Cleveland Clinic also is providing options so that patients who don’t need a physical exam or in-person treatment can remain at home. For instance, patients who don’t have active cancer have the option to access routine follow-up care via telemedicine, or to delay those visits until a safer time. “Even some patients who have active disease and are undergoing treatments such as oral therapies can be offered telemedicine consultations,” Dr. Moore explains. “Although they may need to come in for testing, we can limit traffic.”
Cleveland Clinic is following governmental guidelines postponing nonessential surgeries and related procedures to preserve resources and reduce infection risks. “However, many of those restrictions aren’t applicable in our cancer patients for whom delaying surgery may result in disease progression,” she says.
Dr. Moore cautions that the anticipated surge of COVID-19 cases may force current policies to be reevaluated. “Some cancer surgeries may need to be delayed and we may have to be thoughtful about which patients can be treated in other ways first,” she says.
Many maintenance therapies — depending on the resulting degree of immunosuppression — can continue, according to Dr. Moore. Screening for new cancers usually can be safely delayed; however, scans to evaluate patients’ therapy response should be conducted to avoid continuing ineffective treatments.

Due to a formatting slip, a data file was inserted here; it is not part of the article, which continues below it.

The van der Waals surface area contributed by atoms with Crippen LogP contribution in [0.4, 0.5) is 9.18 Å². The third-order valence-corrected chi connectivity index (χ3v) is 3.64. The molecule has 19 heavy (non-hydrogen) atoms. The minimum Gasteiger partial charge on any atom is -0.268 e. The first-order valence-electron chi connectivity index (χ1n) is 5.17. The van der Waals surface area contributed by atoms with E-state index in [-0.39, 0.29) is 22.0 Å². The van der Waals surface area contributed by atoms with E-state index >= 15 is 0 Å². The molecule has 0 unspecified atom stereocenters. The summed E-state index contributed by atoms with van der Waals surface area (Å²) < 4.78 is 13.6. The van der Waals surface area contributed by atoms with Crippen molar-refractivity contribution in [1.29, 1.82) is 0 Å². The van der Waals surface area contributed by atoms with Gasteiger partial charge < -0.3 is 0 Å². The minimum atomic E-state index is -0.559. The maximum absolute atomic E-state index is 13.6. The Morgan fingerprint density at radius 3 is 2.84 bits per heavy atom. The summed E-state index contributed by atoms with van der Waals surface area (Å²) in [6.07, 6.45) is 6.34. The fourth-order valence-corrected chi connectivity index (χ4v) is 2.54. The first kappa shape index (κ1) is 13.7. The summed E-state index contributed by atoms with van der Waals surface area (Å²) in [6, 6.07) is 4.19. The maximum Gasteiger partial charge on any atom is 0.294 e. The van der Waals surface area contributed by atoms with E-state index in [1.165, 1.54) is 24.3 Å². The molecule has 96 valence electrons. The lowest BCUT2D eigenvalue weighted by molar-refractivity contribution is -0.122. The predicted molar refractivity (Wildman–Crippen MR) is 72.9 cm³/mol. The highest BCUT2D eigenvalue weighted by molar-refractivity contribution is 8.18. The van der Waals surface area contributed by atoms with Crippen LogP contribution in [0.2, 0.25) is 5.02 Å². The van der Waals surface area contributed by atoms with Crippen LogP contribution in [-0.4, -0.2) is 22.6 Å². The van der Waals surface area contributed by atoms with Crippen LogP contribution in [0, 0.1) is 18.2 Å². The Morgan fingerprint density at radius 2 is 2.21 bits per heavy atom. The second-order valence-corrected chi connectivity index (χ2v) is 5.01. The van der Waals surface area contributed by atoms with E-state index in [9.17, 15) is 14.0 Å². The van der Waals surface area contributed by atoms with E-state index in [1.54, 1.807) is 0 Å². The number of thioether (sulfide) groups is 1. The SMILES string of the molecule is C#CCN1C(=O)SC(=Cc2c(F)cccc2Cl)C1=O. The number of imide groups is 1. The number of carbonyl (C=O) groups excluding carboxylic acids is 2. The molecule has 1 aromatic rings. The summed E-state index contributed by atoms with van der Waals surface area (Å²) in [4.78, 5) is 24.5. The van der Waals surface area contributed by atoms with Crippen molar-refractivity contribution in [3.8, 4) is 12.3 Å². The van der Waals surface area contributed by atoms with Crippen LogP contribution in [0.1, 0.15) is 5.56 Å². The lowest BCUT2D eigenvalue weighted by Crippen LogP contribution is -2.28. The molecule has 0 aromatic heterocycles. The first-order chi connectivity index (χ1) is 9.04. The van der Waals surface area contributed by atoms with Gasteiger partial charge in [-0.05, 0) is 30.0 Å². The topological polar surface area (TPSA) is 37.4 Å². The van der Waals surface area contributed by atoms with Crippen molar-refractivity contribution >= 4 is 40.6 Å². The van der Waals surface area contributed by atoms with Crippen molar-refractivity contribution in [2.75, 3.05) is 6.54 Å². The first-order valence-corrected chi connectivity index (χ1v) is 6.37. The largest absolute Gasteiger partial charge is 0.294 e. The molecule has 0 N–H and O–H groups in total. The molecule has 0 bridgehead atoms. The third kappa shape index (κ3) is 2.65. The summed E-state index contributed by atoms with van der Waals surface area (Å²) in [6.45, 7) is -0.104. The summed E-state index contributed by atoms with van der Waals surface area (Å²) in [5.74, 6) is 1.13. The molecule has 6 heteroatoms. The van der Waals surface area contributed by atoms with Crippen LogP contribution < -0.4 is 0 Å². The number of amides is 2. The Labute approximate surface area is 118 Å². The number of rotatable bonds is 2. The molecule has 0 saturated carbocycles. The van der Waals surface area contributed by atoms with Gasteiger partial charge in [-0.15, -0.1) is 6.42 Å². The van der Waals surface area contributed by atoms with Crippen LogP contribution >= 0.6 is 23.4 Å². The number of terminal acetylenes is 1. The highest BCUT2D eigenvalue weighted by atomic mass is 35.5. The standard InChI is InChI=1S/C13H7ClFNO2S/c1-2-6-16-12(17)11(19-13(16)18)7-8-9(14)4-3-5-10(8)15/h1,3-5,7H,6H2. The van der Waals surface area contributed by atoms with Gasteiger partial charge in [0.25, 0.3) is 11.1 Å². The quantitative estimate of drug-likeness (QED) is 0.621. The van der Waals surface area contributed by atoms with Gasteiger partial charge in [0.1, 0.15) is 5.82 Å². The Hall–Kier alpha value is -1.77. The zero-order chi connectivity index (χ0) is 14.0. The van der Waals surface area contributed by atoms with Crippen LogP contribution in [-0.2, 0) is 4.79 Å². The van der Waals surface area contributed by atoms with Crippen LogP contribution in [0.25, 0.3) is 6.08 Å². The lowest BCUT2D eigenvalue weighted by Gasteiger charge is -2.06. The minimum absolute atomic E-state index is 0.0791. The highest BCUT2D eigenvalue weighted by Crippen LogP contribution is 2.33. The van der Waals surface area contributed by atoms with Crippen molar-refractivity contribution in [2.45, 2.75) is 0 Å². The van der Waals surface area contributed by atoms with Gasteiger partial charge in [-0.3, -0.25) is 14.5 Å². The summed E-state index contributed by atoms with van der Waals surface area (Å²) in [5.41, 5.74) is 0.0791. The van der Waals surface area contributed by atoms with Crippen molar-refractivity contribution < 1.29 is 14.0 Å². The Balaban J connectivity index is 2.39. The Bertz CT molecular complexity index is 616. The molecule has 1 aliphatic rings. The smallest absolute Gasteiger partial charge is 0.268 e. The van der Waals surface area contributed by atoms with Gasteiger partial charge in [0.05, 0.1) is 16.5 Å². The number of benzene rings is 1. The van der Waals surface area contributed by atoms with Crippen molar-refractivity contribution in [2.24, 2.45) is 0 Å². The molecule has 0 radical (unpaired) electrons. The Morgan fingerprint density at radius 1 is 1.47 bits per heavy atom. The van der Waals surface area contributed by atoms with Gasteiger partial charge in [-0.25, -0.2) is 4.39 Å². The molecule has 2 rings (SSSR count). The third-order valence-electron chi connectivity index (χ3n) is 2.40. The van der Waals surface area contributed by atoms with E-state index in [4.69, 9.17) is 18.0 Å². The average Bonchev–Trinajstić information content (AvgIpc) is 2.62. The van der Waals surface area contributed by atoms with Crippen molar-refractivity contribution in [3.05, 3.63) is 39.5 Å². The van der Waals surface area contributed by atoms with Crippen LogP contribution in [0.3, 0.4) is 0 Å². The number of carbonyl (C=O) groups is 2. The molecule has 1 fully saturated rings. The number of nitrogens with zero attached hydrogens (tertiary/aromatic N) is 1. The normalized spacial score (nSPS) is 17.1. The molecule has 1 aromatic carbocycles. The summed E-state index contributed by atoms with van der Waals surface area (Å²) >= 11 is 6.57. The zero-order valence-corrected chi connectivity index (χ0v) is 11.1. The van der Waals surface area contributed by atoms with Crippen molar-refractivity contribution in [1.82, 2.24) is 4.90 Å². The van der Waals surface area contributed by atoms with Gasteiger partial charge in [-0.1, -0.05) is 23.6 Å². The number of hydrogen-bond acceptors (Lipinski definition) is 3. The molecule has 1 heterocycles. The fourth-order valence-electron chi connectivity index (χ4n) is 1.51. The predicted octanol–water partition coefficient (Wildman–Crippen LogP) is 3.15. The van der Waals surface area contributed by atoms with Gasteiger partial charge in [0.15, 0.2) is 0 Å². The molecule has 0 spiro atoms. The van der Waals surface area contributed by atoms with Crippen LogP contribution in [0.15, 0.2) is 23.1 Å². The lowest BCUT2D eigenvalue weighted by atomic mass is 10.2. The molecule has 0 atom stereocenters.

Dealing with COVID-infected cancer patients and cancer survivors
The treatment approach for cancer patients diagnosed with COVID-19 will depend on the individual. “If they’re an immunosuppressed patient, or they have active cancer, they probably will need hospitalization,” Dr. Moore says, noting that in those cases, the usual criteria for hospitalization should be followed.
To preserve limited hospital resources, difficult discussions and decisions will be necessary. “From what we’ve seen, the prognosis appears quite dismal for patients with advanced cancer who require intubation for COVID-19,” Dr. Moore notes. “In those cases, it is important to have frank discussions with patients and their family members regarding the status of their disease.”
Cancer survivors without active disease who are no longer on immune-suppressing treatments should follow the same COVID-19 precautions as the general population, Dr. Moore says, including staying at home as much as possible, avoiding close contact with others who may be sick and washing hands frequently.
Navigating the unknown
The biggest concern cancer patients have, according to Dr. Moore, is the unknown. To help deal with the uncertainty of the situation, she recommends they plan ahead as much as possible, considering in advance such things as the steps they should take if they or a caregiver becomes ill, how they can obtain food if sheltering at home, and how to maintain an exercise routine while in isolation.
To mitigate exposure risk, Dr. Moore advises that patients with active cancer practice extreme social distancing. “This means not going out in public, as well as educating family members and people with whom they have contact, to ensure they are also taking more precautions.”
For fellow oncologists and healthcare providers, Dr. Moore emphasizes the need for planning. “We must think ahead to best care for our patients,” she stresses. “Having conversations now before the situation changes is key. Also, in the midst of all of the uncertainty, it is important to reassure patients that we remain available and are here to treat and manage their cancer.”